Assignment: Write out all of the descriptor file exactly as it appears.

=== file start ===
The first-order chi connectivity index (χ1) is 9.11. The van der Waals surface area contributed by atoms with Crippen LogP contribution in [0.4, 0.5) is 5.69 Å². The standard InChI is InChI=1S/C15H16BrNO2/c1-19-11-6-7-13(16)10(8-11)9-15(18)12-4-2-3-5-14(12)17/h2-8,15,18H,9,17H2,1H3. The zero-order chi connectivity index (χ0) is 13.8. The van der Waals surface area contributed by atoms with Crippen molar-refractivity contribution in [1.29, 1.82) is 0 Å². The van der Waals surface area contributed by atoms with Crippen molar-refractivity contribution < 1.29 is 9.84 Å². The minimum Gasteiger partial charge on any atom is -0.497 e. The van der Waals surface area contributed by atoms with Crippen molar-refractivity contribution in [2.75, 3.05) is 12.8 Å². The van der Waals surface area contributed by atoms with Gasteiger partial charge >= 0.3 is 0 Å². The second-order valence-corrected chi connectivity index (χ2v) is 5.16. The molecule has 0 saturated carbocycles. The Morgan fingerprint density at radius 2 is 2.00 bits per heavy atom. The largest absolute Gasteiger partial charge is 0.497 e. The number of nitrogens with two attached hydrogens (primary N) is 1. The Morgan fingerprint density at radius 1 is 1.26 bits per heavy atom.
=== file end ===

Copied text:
The first-order chi connectivity index (χ1) is 9.11. The van der Waals surface area contributed by atoms with Crippen LogP contribution in [0.4, 0.5) is 5.69 Å². The standard InChI is InChI=1S/C15H16BrNO2/c1-19-11-6-7-13(16)10(8-11)9-15(18)12-4-2-3-5-14(12)17/h2-8,15,18H,9,17H2,1H3. The zero-order chi connectivity index (χ0) is 13.8. The van der Waals surface area contributed by atoms with Crippen molar-refractivity contribution in [1.29, 1.82) is 0 Å². The van der Waals surface area contributed by atoms with Crippen molar-refractivity contribution < 1.29 is 9.84 Å². The minimum Gasteiger partial charge on any atom is -0.497 e. The van der Waals surface area contributed by atoms with Crippen molar-refractivity contribution in [2.75, 3.05) is 12.8 Å². The van der Waals surface area contributed by atoms with Gasteiger partial charge >= 0.3 is 0 Å². The second-order valence-corrected chi connectivity index (χ2v) is 5.16. The molecule has 0 saturated carbocycles. The Morgan fingerprint density at radius 2 is 2.00 bits per heavy atom. The largest absolute Gasteiger partial charge is 0.497 e. The number of nitrogens with two attached hydrogens (primary N) is 1. The Morgan fingerprint density at radius 1 is 1.26 bits per heavy atom.